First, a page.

HIGH SCHOOL JUDO
JAMM AQUINO / JAQUINO@STARBULLETIN.COM
Moanalua's Liko Fukumoto, left, attempted a Seoi-nage throw on McKinley's Maria Behrens.
Pearl City, Punahou dominate
Even after the final matches had been completed, Punahou judo coach Gregory Chow still couldn't get a feel for where his team stood in the race for the state championship.
"After the finals I went to check the scores and I tried to total up where we picked up points and I just walked away saying it's too close," said Chow, whose Buffanblu led Pearl City by two points heading into the late stages of the HHSAA State Judo Championships yesterday afternoon.
After the numbers were tallied, Punahou and Pearl City both left the Stan Sheriff Center with a share of the boys team championship with 74 points each while Pearl City's girls won their second title by racking up 63 points to edge the Buffanblu.
Pearl City's Christian Pavo became the first four-time boys state champion as he completed an undefeated high school career with a win in the 161-pound division in leading the Chargers to their fifth state championship.
"Ever since I won my first I knew I had to do it," Pavo said moments after throwing Moanalua's Julian Garay to the mat to win a title in his third weight class. He won twice at 178 and last year at 198 before going back to his natural division this season.
"I was getting busted up (at 198). Everyone feels light (at 161), now I can pick everybody up."
The Chargers did much of their scoring in the higher weight classes, getting individual titles from Pavo, Aaron Puahala (198) and Tyler Lauifi (275).
It was a first title for Puahala, brother of Pearl City coach Robin Puahala, while Lauifi successfully defended his title.
"The four years I've been training for finally paid off," Aaron Puahala said. "My brother told me if all of us won, we would have the state title so I tried to do it for the team."
FL MORRIS / FMORRIS@STARBULLETIN.COM
Reiko Campos of Kamehameha beat Kalena Shiroma from Kamehameha-Hawaii by a pin but lost to Farrington's Tani Ader in the championship match.
Punahou's Chow family enjoyed a fruitful evening as well. Not only did Gregory Chow help the Buffanblu to a share of the boys title, senior Daniel Chow ended his career with his third championship, winning the 178 division. Chrissy Chow later gave herself a chance to some day pass Daniel's total by winning the girls 115-pound division as a freshman.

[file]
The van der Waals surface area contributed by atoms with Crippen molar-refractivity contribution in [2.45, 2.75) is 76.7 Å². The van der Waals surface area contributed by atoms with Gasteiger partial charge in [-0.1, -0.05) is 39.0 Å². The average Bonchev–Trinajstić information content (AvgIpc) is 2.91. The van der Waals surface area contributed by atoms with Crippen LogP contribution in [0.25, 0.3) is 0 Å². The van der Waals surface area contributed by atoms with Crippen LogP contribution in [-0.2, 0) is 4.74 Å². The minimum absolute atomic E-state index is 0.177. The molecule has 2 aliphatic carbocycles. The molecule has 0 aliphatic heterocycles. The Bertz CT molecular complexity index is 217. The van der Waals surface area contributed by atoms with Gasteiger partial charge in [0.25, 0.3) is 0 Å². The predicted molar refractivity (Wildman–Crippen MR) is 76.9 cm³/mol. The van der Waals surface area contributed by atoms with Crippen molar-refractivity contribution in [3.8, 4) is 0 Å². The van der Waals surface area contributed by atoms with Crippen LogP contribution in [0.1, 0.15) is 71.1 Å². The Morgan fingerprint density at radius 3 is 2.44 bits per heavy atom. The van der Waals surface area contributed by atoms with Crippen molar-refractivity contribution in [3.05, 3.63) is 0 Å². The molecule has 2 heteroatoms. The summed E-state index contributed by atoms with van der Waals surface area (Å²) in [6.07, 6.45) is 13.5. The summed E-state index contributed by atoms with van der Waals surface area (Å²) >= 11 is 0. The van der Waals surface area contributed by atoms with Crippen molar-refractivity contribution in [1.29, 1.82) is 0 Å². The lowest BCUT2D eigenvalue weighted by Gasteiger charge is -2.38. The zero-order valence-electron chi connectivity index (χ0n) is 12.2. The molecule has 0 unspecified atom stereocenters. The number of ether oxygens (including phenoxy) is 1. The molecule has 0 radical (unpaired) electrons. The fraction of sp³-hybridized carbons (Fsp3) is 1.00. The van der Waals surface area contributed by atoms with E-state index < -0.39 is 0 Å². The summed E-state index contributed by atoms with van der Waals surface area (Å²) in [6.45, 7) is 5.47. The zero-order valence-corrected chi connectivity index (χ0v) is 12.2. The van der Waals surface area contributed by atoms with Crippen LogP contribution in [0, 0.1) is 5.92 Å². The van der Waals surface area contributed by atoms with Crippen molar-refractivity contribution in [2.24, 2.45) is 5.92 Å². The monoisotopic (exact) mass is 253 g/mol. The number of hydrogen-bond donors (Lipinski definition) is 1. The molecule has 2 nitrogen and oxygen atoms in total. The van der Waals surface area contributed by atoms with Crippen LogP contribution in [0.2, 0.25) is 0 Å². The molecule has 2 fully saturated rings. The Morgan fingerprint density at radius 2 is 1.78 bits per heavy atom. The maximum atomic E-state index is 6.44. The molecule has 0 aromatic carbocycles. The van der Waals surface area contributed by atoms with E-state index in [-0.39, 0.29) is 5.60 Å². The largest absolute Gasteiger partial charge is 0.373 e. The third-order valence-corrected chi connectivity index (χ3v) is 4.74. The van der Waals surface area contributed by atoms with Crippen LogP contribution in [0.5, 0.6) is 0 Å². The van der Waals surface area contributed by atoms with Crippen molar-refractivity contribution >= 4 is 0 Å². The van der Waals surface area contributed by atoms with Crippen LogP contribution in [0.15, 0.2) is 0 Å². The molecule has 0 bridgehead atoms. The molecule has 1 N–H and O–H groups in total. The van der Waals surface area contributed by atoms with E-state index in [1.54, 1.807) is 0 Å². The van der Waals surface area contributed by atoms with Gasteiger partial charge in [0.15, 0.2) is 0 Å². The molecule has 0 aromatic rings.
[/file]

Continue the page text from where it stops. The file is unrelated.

"It was pretty important for me but I felt it was more important for the team," Daniel Chow said after his match with Mililani's Matthew Ogata.
Though still a junior, Punahou's Arnold Toriumi also closed his career with a third state title, repeating at 132. He defeated Moanalua's Derron Maki by a koka in a matchup of nationally ranked competitors.
"It was big deal for me, because this was my last tournament for high school," Toriumi said, who transferred from Kalani as a freshman and is ineligible next year. "I didn't know what (Maki) was going to bring, so I tried to be more technical. ... (at the end of the match) I was still trying to fight with him so he didn't have a chance to attack."
Moanlua's Brady Lafortune also added to his collection, winning the 114 division after capturing the 108 title last year.
It was a long day for all of the finalists, but the person perhaps most in need of a nap was three-time girls 98-pound champion Taylor Ibera.
The Farrington junior was in Miami on Friday, where she won gold at the Pan American Championships. After an all-night flight, she arrived in Honolulu at 5:30 yesterday morning and was on the bus to the Sheriff Center at 7:30.
"My day was really hectic, but I tried to get as much rest as I can between the matches that I had," said Ibera, who has her sights on making the 2012 Olympic team.
"I worked really hard and I felt like I accomplished a lot today and yesterday. ... I really want to try to win a fourth state title so I really wanted to be back here."
Her teammate, Tani Ader, also claimed her third title as a senior, defeating Kamehameha's Reiko Campos by ippon in the 129 division. The victory ended 12 months of waiting for another shot at states after losing to McKinley's Lianne Tomishima -- who became the first girl to win four titles -- in the 122 final last year.
"That was in my mind from the end of that match to just now," Ader said. "At the end of the match I was relieved. If I didn't get a title, I wouldn't be satisfied at all."